Continuing the legacy

Vesbach shares passion for dairying with sons

VIROQUA, Wis. – When Gerald Vesbach counts his blessings, the opportunity to farm is among them. Vesbach’s father helped him get started farming, and now Vesbach is helping his sons, the fifth generation, do the same.
“I grew up on a farm,” Vesbach said. “I’ve always wanted to farm and here I am. I’ve been right here on this farm for 46 years.”
Vesbach milks 70 cows in a tiestall barn with his son, Trent, near Viroqua. The pair also own approximately 400 acres and rent another 300 acres of hay and diversify by selling organic hay as a cash crop, which Vesbach began doing about 18 years ago.
“I wanted to be more diversified than just a milk check,” Vesbach said. “I could plainly see that it wasn’t going to happen to just milk cows and make a go of it. Something had to change.”
Vesbach further diversified by raising beef cows over 20 years ago, beginning with 20 cows and growing from within. Today, there are 80 cow-calf pairs on the farm.
Vesbach and Trent work together every day. Trent graduated from the University of Wisconsin-Madison Farm and Industry Short Course in 2014 and has been involved full time ever since. Trent has taken over milking while Vesbach checks on the beef cows and springing heifers. The pair work together to accomplish fieldwork and other daily tasks.  
While he works with Trent every day, he also helped his other son, Phillip, get into farming as well. When a farm that he had rented for a long time came up for sale, Vesbach purchased it and moved his switch cows to that barn where Phillip and his wife now farm.
Farming roots run deep in the Vesbach family. In 1911, Vesbach’s grandfather bought the family’s original farm site in Muskego, where Vesbach’s father grew up. Once Vesbach’s father had a family of his own, he branched out and bought the farm in Viroqua when Vesbach was 17 years old.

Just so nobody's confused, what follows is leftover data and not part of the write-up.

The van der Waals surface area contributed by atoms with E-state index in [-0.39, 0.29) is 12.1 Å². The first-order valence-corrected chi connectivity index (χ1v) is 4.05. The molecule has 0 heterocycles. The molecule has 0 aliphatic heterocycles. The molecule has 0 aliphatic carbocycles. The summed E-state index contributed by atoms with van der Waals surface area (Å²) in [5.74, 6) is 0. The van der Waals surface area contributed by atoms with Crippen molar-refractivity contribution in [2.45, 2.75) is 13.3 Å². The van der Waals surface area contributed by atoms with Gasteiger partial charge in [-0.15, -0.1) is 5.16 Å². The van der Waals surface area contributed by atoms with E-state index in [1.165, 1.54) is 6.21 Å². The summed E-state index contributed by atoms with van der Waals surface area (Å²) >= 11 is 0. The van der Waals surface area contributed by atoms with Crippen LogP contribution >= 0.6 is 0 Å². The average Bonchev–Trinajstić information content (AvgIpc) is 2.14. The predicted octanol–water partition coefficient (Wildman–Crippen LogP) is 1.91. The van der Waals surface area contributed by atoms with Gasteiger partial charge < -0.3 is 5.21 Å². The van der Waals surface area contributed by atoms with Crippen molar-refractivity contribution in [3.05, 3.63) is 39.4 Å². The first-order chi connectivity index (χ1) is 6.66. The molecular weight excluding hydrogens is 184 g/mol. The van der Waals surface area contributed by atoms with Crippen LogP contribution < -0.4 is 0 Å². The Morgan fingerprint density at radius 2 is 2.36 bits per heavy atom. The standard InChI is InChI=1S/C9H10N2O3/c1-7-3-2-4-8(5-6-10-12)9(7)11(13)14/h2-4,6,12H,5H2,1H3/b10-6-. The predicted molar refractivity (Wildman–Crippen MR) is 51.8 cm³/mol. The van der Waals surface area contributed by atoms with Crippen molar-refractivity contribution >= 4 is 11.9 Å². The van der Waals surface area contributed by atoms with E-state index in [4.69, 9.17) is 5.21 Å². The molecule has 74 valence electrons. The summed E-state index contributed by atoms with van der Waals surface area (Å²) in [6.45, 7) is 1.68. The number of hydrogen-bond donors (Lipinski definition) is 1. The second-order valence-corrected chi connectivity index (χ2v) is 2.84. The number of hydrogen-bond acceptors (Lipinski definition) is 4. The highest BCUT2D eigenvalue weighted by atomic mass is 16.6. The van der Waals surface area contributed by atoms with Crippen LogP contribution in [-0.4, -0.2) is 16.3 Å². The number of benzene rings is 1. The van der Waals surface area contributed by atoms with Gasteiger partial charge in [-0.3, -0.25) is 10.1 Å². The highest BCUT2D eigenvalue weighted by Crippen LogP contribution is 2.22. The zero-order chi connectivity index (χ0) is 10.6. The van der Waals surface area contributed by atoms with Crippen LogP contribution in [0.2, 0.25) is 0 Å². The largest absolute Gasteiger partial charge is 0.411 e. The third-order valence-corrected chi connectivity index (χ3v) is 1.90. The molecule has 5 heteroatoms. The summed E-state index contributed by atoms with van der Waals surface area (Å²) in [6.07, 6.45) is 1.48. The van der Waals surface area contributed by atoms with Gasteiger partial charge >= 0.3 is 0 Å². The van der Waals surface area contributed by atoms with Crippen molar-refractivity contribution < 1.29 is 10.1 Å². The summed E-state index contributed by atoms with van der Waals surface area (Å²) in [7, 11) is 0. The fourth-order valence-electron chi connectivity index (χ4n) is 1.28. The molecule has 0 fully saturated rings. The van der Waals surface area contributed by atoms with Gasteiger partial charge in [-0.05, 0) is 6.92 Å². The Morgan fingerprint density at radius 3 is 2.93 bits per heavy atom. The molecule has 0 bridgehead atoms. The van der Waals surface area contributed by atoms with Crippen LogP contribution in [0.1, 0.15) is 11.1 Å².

At first, the family divided and conquered to farm both residences. Vesbach stayed at the Muskego farm from spring through fall while his father moved to Viroqua to get the new farm ready. This included installing a bulk tank and, later on, a barn cleaner chain.
When Vesbach joined his father in Viroqua in the fall of 1976, they brought 14 Jersey cows with them. The barn held 31 cows, so the family purchased enough to fill the barn. Between Vesbach, his three brothers and their father, they milked the 31 cows by hand for the whole first year.
“My dad believed that if you kept your hands and minds busy on the farm then you didn’t have time for foolishness,” Vesbach said. “Plus, the 14 cows we moved here had never been milked with a machine.”
The family continued to make improvements to the Viroqua facilities by putting in a barn cleaner chain, adding on to the bull pen and installing fans. In the meantime, Vesbach worked at another farm to learn how to milk with machines. He brought the knowledge home to use on his family’s farm.
By the time Vesbach graduated high school in 1977, the farm was up and running. Once Vesbach turned 18, his dad moved out, and Vesbach stayed to farm. His dad bought another farm to get Vesbach’s brother started in dairying. Once that farm was up and running, he bought a third farm near Richland Center for his youngest son to get started on.
“That was my dad’s theory,” Vesbach said. “He helped his boys and thought it was the girls’ husbands’ obligation to finance and get something from their family to make their deal happen.”
Vesbach said the worst he ever had to work through were the high interest rates in the 1980s.
“That was a struggle,” Vesbach said. “I just kept working hard.”
Vesbach said he did a little bit of everything to help work through the hard times. He did a lot of custom farming which included filling silos, picking ear corn, moldboard plowing and planting corn all while running his own farm. He also rented extra ground to make small square hay bales to sell for additional income.
While Vesbach is a dairy farmer through and through, his other passion lies in Minneapolis Moline tractors. His uncle was a Minneapolis Moline dealer so that is what the family farmed with growing up. Vesbach owns two tractors from his childhood which he has since restored and uses every day.
Vesbach said he is happy being his own boss and credits his parents for helping him get started.
“I guess the long and the short of it is that I’m living the dream,” Vesbach said. “My parents were very good teachers.”
Like his father, Vesbach has passed the dream on to his sons. And so, the circle continues.


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